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Endovascular treatment versus medical management for mild stroke with acute anterior circulation large vessel occlusion: a meta-analysis
  1. Bin Qin,
  2. Yunli Zhang,
  3. Shuolin Liang,
  4. Huo Liang,
  5. Shiting Tang,
  6. Zhijian Liang
  1. Department of Neurology, The First Affiliated Hospital of Guangxi Medical University, Nanning, China
  1. Correspondence to Dr Zhijian Liang, Department of Neurology, The First Affiliated Hospital of Guangxi Medical University, Nanning 530021, China; liangzhijian{at}


Background The effectiveness of endovascular treatment (EVT) in patients with mild stroke (National Institutes of Health Stroke Scale score ≤5) and acute anterior circulation large vessel occlusion (AACLVO) remains unknown.

Objective To conduct a meta-analysis to compare the efficacy and safety of EVT in patients with mild stroke and AACLVO.

Methods EMBASE, Cochrane Library, PubMed, and databases were searched until October 2022. Both retrospective and prospective studies which compared the clinical outcomes between EVT and medical treatment were included. ORs and 95% confidence intervals (CIs) for excellent and favorable functional outcomes, symptomatic intracranial hemorrhage (ICH), and mortality were pooled using a random-effects model. A propensity score (PS)-based methods adjusted analysis was also performed.

Results 4335 patients from 14 studies were included. In patients with mild stroke and AACLVO, EVT presented no marked differences in excellent and favorable functional outcomes and mortality compared with medical treatment. A higher risk of symptomatic ICH (OR=2.79; 95% CI 1.49 to 5.24; P=0.001) was observed with EVT. Subgroup analysis revealed that EVT had potential benefit for proximal occlusions with excellent functional outcomes (OR=1.68; 95% CI 1.01 to 2.82; P=0.05). Similar results were observed when PS-based methods adjusted analysis was used.

Conclusion EVT did not significantly benefit clinical functional outcomes in comparison with medical treatment in patients with mild stroke and AACLVO. However, it may improve functional outcomes when treating patients with proximal occlusion, despite being associated with an increased risk of symptomatic ICH. Stronger evidence from ongoing randomized controlled trials is required.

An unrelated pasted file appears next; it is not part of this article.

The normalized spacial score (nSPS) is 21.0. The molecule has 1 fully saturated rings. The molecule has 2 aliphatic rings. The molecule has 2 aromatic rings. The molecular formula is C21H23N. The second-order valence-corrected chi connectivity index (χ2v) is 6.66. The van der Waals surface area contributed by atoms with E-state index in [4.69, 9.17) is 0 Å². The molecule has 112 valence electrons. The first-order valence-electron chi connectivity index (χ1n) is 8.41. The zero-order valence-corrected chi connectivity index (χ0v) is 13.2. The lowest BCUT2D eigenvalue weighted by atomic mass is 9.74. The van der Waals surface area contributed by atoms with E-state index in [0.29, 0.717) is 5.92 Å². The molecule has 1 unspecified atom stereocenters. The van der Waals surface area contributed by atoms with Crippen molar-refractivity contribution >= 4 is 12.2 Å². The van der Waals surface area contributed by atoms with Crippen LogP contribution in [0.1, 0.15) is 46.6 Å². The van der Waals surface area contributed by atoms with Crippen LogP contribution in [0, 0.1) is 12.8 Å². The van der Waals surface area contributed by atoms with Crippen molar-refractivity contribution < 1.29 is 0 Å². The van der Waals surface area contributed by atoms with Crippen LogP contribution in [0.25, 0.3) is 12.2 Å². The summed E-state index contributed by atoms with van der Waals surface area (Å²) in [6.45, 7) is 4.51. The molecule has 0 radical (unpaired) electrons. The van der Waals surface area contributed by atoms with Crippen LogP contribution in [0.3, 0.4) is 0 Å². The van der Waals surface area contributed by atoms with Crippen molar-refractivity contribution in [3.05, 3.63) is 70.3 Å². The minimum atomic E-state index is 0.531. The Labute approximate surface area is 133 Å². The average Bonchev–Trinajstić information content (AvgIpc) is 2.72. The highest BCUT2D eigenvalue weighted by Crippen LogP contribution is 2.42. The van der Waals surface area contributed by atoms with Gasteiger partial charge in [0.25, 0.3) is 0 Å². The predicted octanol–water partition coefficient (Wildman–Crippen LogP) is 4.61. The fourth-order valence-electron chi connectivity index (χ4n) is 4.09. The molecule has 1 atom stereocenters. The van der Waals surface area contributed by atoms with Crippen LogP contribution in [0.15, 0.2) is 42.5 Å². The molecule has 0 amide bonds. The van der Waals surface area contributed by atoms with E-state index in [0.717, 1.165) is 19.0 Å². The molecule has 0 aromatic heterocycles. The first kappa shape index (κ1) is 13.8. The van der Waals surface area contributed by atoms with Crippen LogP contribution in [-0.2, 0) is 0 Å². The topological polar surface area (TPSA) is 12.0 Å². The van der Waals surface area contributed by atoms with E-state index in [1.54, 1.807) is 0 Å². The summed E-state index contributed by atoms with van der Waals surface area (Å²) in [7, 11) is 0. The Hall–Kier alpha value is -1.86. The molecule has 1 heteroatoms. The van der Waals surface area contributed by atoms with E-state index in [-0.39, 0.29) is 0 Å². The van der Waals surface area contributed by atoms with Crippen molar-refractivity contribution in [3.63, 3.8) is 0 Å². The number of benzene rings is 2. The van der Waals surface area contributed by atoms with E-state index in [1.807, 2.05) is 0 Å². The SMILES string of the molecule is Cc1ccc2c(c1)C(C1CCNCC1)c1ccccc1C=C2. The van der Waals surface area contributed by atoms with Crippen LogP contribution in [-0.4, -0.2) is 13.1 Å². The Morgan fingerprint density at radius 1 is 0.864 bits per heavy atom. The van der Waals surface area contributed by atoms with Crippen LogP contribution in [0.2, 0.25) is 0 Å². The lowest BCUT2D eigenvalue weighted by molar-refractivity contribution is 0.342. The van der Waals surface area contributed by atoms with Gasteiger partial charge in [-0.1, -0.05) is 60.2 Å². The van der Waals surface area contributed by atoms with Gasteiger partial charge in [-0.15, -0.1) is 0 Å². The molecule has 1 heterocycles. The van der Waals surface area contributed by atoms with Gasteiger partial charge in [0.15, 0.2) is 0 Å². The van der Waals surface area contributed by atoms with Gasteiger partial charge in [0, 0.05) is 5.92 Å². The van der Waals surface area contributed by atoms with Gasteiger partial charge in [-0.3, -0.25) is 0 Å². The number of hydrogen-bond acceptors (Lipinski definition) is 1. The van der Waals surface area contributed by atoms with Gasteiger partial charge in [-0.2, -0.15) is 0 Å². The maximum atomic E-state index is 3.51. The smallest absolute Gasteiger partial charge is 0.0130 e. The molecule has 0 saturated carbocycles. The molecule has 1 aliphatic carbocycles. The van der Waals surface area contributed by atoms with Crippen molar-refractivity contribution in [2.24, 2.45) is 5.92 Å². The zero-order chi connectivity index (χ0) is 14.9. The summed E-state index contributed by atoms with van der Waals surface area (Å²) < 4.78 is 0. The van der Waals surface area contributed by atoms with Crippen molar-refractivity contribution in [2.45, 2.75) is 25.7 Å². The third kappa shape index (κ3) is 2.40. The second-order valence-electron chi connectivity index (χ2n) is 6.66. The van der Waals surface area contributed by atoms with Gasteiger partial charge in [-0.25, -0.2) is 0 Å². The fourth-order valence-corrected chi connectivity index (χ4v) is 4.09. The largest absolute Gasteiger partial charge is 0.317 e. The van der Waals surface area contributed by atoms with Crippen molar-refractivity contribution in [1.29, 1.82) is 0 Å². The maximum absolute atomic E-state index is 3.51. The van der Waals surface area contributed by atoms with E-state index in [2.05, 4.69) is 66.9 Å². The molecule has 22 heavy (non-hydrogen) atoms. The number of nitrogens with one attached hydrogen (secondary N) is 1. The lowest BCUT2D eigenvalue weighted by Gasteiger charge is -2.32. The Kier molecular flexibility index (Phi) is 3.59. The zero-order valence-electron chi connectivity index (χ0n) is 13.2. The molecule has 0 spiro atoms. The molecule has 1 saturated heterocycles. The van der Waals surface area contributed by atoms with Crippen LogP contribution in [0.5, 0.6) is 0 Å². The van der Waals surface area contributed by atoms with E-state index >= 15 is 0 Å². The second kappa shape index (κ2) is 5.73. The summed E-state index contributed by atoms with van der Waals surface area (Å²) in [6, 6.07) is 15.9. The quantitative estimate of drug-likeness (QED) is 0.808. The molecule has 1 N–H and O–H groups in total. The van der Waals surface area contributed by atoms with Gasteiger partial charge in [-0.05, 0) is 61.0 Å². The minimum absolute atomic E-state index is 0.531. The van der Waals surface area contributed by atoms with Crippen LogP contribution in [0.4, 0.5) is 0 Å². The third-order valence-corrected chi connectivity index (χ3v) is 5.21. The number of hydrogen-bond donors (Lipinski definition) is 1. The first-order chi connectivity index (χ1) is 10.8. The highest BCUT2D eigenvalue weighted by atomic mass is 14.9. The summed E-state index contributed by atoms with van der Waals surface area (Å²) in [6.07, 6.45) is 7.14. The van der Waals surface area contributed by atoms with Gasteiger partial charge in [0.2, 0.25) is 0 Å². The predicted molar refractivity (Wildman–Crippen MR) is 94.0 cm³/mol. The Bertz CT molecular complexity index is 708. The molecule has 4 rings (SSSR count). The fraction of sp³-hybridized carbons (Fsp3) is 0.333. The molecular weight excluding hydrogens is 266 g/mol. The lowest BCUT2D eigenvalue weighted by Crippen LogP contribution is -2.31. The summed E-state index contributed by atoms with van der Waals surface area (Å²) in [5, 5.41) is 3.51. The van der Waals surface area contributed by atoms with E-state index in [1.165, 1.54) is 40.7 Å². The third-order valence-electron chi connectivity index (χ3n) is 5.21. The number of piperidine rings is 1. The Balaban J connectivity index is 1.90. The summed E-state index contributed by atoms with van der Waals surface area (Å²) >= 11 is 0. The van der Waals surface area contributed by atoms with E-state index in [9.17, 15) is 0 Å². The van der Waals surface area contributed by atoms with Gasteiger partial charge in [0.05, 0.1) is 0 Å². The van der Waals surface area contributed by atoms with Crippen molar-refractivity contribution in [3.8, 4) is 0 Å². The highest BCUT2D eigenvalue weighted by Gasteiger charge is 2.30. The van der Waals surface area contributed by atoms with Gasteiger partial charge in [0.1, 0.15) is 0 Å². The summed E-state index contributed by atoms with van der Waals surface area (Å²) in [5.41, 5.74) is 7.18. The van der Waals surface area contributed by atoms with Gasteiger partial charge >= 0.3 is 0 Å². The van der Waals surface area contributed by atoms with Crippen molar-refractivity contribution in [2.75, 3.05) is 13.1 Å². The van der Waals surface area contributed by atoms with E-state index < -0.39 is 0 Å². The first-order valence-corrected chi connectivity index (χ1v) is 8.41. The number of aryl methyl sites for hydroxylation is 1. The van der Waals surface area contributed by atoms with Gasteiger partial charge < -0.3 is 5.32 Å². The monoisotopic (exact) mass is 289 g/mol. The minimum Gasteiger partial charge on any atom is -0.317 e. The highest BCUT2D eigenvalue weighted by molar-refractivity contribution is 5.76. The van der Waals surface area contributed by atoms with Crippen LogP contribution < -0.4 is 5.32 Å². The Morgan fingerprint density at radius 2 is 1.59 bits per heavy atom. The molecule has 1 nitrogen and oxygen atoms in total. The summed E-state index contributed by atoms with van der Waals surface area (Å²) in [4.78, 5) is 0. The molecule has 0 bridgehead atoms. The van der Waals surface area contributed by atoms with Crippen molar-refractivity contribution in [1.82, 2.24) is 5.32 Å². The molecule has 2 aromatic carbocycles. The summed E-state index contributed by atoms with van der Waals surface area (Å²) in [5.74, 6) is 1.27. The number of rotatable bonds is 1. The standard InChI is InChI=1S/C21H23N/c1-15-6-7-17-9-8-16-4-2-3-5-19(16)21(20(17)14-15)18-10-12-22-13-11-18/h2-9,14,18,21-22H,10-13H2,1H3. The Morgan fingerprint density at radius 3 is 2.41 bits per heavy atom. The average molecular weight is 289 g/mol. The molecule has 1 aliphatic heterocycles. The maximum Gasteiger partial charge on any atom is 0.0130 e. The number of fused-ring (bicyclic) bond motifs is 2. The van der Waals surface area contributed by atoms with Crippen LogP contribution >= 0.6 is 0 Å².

• Stroke
  • Intervention
  • Thrombectomy

Data availability statement

Data are available upon reasonable request.

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Data availability statement

Data are available upon reasonable request.

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  • BQ and YZ contributed equally.

  • Contributors BQ and ZL: interpretation of the data, critical revision of the manuscript, and conception and design of the study. BQ, YZ, SL, and ZL: literature search, data extraction, and drafting the original manuscript. HL, ST, and BQ: data analysis, drafting the figures and tables, and revision of the manuscript. ZL is the guarantor of the entire study.

  • Funding This research was sponsored by the National Natural Science Foundation of China (82260243) and National Key R&D Program of China (No. 2018YFC1311305).

  • Competing interests None declared.

  • Provenance and peer review Not commissioned; externally peer reviewed.

  • Supplemental material This content has been supplied by the author(s). It has not been vetted by BMJ Publishing Group Limited (BMJ) and may not have been peer-reviewed. Any opinions or recommendations discussed are solely those of the author(s) and are not endorsed by BMJ. BMJ disclaims all liability and responsibility arising from any reliance placed on the content. Where the content includes any translated material, BMJ does not warrant the accuracy and reliability of the translations (including but not limited to local regulations, clinical guidelines, terminology, drug names and drug dosages), and is not responsible for any error and/or omissions arising from translation and adaptation or otherwise.